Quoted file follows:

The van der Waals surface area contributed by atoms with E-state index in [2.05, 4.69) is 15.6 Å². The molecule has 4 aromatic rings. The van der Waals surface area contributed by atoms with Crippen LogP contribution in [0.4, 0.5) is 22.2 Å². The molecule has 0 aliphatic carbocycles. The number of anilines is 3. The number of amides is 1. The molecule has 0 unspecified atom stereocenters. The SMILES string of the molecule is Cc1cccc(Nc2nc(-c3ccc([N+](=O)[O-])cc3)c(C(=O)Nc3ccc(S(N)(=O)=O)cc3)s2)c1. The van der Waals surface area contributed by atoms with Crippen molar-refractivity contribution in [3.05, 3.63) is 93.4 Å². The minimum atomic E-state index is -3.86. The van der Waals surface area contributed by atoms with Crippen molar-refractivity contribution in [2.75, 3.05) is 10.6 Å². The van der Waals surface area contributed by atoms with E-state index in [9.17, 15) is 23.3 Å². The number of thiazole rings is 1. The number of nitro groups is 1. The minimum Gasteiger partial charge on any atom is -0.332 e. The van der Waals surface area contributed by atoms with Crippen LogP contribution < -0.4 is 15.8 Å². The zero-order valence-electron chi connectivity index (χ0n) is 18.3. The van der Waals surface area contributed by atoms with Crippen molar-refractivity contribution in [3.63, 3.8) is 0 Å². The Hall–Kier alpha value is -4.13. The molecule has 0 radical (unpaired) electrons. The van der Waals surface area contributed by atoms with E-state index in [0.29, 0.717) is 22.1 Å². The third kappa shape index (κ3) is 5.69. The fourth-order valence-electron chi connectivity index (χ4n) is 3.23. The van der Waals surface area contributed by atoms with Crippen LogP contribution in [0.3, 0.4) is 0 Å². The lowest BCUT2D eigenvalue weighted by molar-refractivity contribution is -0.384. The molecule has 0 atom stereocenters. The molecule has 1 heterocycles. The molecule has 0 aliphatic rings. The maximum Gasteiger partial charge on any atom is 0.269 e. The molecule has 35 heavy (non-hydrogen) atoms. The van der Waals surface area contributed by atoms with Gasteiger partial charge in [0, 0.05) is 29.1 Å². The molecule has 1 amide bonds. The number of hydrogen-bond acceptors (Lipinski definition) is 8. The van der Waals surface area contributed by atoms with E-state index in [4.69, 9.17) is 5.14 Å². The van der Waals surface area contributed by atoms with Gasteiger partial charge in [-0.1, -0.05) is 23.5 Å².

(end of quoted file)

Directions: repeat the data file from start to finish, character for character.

The van der Waals surface area contributed by atoms with E-state index in [2.05, 4.69) is 15.6 Å². The molecule has 4 aromatic rings. The van der Waals surface area contributed by atoms with Crippen LogP contribution in [0.4, 0.5) is 22.2 Å². The molecule has 0 aliphatic carbocycles. The number of anilines is 3. The number of amides is 1. The molecule has 0 unspecified atom stereocenters. The SMILES string of the molecule is Cc1cccc(Nc2nc(-c3ccc([N+](=O)[O-])cc3)c(C(=O)Nc3ccc(S(N)(=O)=O)cc3)s2)c1. The van der Waals surface area contributed by atoms with Crippen molar-refractivity contribution in [3.05, 3.63) is 93.4 Å². The minimum atomic E-state index is -3.86. The van der Waals surface area contributed by atoms with Crippen molar-refractivity contribution in [2.75, 3.05) is 10.6 Å². The van der Waals surface area contributed by atoms with E-state index in [9.17, 15) is 23.3 Å². The number of thiazole rings is 1. The number of nitro groups is 1. The minimum Gasteiger partial charge on any atom is -0.332 e. The van der Waals surface area contributed by atoms with Crippen LogP contribution < -0.4 is 15.8 Å². The zero-order valence-electron chi connectivity index (χ0n) is 18.3. The van der Waals surface area contributed by atoms with Crippen molar-refractivity contribution in [3.63, 3.8) is 0 Å². The Hall–Kier alpha value is -4.13. The molecule has 0 radical (unpaired) electrons. The van der Waals surface area contributed by atoms with E-state index in [0.29, 0.717) is 22.1 Å². The third kappa shape index (κ3) is 5.69. The fourth-order valence-electron chi connectivity index (χ4n) is 3.23. The van der Waals surface area contributed by atoms with Crippen LogP contribution in [0.3, 0.4) is 0 Å². The lowest BCUT2D eigenvalue weighted by molar-refractivity contribution is -0.384. The molecule has 0 atom stereocenters. The molecule has 1 heterocycles. The molecule has 0 aliphatic rings. The maximum Gasteiger partial charge on any atom is 0.269 e. The molecule has 35 heavy (non-hydrogen) atoms. The van der Waals surface area contributed by atoms with Gasteiger partial charge in [0, 0.05) is 29.1 Å². The molecule has 1 amide bonds. The number of hydrogen-bond acceptors (Lipinski definition) is 8. The van der Waals surface area contributed by atoms with E-state index in [4.69, 9.17) is 5.14 Å². The van der Waals surface area contributed by atoms with Gasteiger partial charge in [-0.1, -0.05) is 23.5 Å².